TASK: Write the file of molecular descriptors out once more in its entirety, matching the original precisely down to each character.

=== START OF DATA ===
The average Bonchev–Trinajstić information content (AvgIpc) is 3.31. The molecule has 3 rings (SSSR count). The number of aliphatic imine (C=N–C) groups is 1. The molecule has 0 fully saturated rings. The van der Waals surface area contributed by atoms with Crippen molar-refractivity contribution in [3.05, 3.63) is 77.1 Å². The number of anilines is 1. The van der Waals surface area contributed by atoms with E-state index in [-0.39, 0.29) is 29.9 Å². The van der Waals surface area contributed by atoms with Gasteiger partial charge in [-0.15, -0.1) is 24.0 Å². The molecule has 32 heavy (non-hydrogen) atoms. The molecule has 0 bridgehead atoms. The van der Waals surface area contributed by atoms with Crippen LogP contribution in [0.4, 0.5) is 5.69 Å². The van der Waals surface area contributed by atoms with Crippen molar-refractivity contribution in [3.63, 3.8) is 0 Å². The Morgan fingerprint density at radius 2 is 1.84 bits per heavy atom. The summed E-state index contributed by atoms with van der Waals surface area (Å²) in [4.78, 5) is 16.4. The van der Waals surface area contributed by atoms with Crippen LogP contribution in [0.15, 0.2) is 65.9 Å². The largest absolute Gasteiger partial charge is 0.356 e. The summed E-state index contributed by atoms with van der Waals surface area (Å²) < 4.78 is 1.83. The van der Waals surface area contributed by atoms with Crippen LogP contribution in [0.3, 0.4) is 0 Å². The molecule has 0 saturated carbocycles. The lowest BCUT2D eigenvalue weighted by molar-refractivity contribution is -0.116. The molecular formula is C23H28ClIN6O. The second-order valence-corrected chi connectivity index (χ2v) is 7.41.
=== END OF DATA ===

The average Bonchev–Trinajstić information content (AvgIpc) is 3.31. The molecule has 3 rings (SSSR count). The number of aliphatic imine (C=N–C) groups is 1. The molecule has 0 fully saturated rings. The van der Waals surface area contributed by atoms with Crippen molar-refractivity contribution in [3.05, 3.63) is 77.1 Å². The number of anilines is 1. The van der Waals surface area contributed by atoms with E-state index in [-0.39, 0.29) is 29.9 Å². The van der Waals surface area contributed by atoms with Gasteiger partial charge in [-0.15, -0.1) is 24.0 Å². The molecule has 32 heavy (non-hydrogen) atoms. The molecule has 0 bridgehead atoms. The van der Waals surface area contributed by atoms with Crippen LogP contribution in [0.4, 0.5) is 5.69 Å². The van der Waals surface area contributed by atoms with Crippen molar-refractivity contribution in [3.63, 3.8) is 0 Å². The Morgan fingerprint density at radius 2 is 1.84 bits per heavy atom. The summed E-state index contributed by atoms with van der Waals surface area (Å²) in [4.78, 5) is 16.4. The van der Waals surface area contributed by atoms with Crippen LogP contribution in [0.15, 0.2) is 65.9 Å². The largest absolute Gasteiger partial charge is 0.356 e. The summed E-state index contributed by atoms with van der Waals surface area (Å²) < 4.78 is 1.83. The van der Waals surface area contributed by atoms with Crippen LogP contribution in [0.3, 0.4) is 0 Å². The molecule has 0 saturated carbocycles. The lowest BCUT2D eigenvalue weighted by molar-refractivity contribution is -0.116. The molecular formula is C23H28ClIN6O. The second-order valence-corrected chi connectivity index (χ2v) is 7.41.